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Ships & Boats

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MatC
172466.  Mon May 07, 2007 4:43 am Reply with quote

Is that why loons proverbially write to newspapers in green ink - because they are all “Admiral (Retd), Crowborough, Sussex”?

 
Flash
172476.  Mon May 07, 2007 6:02 am Reply with quote

The suggestion's bound to arise, I would think.

 
Frederick The Monk
172478.  Mon May 07, 2007 6:20 am Reply with quote

The really frightening ones write in purple ink.

 
MatC
172631.  Tue May 08, 2007 4:31 am Reply with quote

But where do you buy your purple ink from, Fred?

 
Roobarb
721050.  Sat Jun 19, 2010 8:44 am Reply with quote

Purple Ink (Generally called Magenta) is used to update navigational charts so is always found on ships.

Incidentally the more generally agreed difference between ship and boat (outside the Navy) is that a Ship can carry boats (or other Ships) whereas a boat does not carry other boats.

 
bemahan
721054.  Sat Jun 19, 2010 8:53 am Reply with quote

MatC wrote:
Is that why loons proverbially write to newspapers in green ink - because they are all “Admiral (Retd), Crowborough, Sussex”?

Auditors (at least in the old days, 20-odd years ago) used green ink. Which would fit with the proverbial loon writing to newspapers.

 
suze
721326.  Sun Jun 20, 2010 7:28 am Reply with quote

Is not the stereotypical loon writer to newspapers "Disgusted of Tunbridge Wells"?

Mind you, Tunbridge Wells and Crowborough are but seven miles apart ...

 
KatyJhonson99
780848.  Fri Jan 28, 2011 3:55 am Reply with quote

as a rule of thumb and as a general rule, a boat can fit onto a ship, but a ship cannot fit onto a boat!

______________________________________________________________________________
I believe: "A journey of a thousand miles begins with a single step." Katy Jhonson

 
Riddley
827619.  Tue Jun 28, 2011 11:01 pm Reply with quote

Ah, would that be a green thumb that boat size is a rule of? Hence it would be written in purple ink because Jackie wanted it to be read.

 
Zebra57
827649.  Wed Jun 29, 2011 5:10 am Reply with quote

With regard to the difference between a ship and a boat, I tried to trace the source of the often quoted definition of "a ship can carry a boat but a boat cannot carry a ship". At present I have tracked down an answer written on September 30th 1988 by Mr Cecil Adams, styled the World's Smartest Man. The letter which I include as a link also gives a more technical answer.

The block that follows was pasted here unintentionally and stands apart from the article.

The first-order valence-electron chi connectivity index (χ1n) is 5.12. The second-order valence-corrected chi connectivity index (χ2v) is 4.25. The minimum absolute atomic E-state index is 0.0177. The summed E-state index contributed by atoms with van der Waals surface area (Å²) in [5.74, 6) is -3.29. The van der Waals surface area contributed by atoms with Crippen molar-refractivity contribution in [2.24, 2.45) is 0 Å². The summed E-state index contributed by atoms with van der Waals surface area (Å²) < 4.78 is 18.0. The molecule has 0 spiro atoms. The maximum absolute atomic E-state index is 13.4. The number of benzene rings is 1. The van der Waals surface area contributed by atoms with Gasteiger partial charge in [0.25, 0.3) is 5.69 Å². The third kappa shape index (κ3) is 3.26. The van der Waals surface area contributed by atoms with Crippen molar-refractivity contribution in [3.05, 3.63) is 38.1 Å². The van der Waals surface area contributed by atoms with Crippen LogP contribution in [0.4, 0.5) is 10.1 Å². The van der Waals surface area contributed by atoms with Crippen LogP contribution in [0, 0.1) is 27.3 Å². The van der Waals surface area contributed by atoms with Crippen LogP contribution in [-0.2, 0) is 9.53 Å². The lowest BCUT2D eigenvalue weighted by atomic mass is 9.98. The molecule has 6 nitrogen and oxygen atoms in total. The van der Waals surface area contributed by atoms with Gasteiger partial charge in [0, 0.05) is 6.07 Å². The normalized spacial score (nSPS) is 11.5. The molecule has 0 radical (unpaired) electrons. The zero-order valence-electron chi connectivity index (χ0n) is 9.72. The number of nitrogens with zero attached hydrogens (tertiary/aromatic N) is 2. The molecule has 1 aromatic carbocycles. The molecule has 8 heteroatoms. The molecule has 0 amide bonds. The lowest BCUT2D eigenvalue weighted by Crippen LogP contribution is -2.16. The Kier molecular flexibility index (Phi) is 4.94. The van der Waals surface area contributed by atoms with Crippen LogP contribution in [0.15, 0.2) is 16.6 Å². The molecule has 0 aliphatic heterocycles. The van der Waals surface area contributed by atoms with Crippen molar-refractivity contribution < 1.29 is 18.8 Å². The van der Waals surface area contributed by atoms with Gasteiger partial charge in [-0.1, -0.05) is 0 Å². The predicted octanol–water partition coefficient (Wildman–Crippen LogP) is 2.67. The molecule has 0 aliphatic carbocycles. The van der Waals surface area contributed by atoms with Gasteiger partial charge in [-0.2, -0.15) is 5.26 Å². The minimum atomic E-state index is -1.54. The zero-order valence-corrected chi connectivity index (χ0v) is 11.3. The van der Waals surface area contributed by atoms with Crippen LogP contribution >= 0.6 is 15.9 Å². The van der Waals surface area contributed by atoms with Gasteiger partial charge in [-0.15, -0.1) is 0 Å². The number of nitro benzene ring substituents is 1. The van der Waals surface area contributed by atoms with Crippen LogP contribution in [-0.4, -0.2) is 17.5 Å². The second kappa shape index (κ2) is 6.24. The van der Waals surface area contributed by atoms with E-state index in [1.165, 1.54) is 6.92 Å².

He also explains what the difference is between a mountain and a hill for good measure.


http://www.straightdope.com/columns/read/754/whats-the-difference-between-a-boat-and-a-ship

 
briancolton1
865754.  Sun Nov 20, 2011 9:51 am Reply with quote

well said zebra which make sense for me ! No i understood ! thanks for pretty decent example !

Posted By Brian Colton
light relief | muscle warfare


Last edited by briancolton1 on Wed Nov 30, 2011 6:28 am; edited 2 times in total

 
clangerspiel
865758.  Sun Nov 20, 2011 10:22 am Reply with quote

Why, to digress from the colour prejudice that seems to have generated from those not interested in ships and boats, do amphibious aircraft get the name "Flying Boat"?

There is no way the intention of said transport is to investigate the nethers of the sea's surface.

Chunky

 
suze
865776.  Sun Nov 20, 2011 10:57 am Reply with quote

I'd always assumed that it was simply because that type of airplane can float on water, which makes it a bit like a boat. But if there's a better answer, I'm sure someone will provide it.

Now, another question. Are "flying boat" and "seaplane" two names for the same thing, or is there a subtle difference? I've traveled in what I understood to be a seaplane a couple of times - in some parts of the Canadian wilderness, there are no roads and no proper airstrips, so landing on a lake is the way to go. Can't say I was a huge fan of the experience - once one has gotten used to landing on a hard surface, landing on water feels a bit odd.

 
clangerspiel
865838.  Sun Nov 20, 2011 4:19 pm Reply with quote

Sorry Suze, Mea culpa. I didn't stress that I was querying the response that decided 'ships went on the water' where, in naval tradition, 'boats went under the water'.

You have also brought in another anomoly. If the aircraft is used in the middle of a large land mass and lands on lakes; 'Sea' plane is a misnomer.

Pedantically yours

Chunky

 
Spud McLaren
865849.  Sun Nov 20, 2011 4:57 pm Reply with quote

suze wrote:
Now, another question. Are "flying boat" and "seaplane" two names for the same thing, or is there a subtle difference?
I had hitherto understood that a flying boat had a hull that was (or was part of) the fuselage, a floatplane was an aeroplane with floats attached in place of the wheels, and a seaplane was a blanket term for both. But it's a long time since I was at all concerned about such things, so I may be wrong.

 

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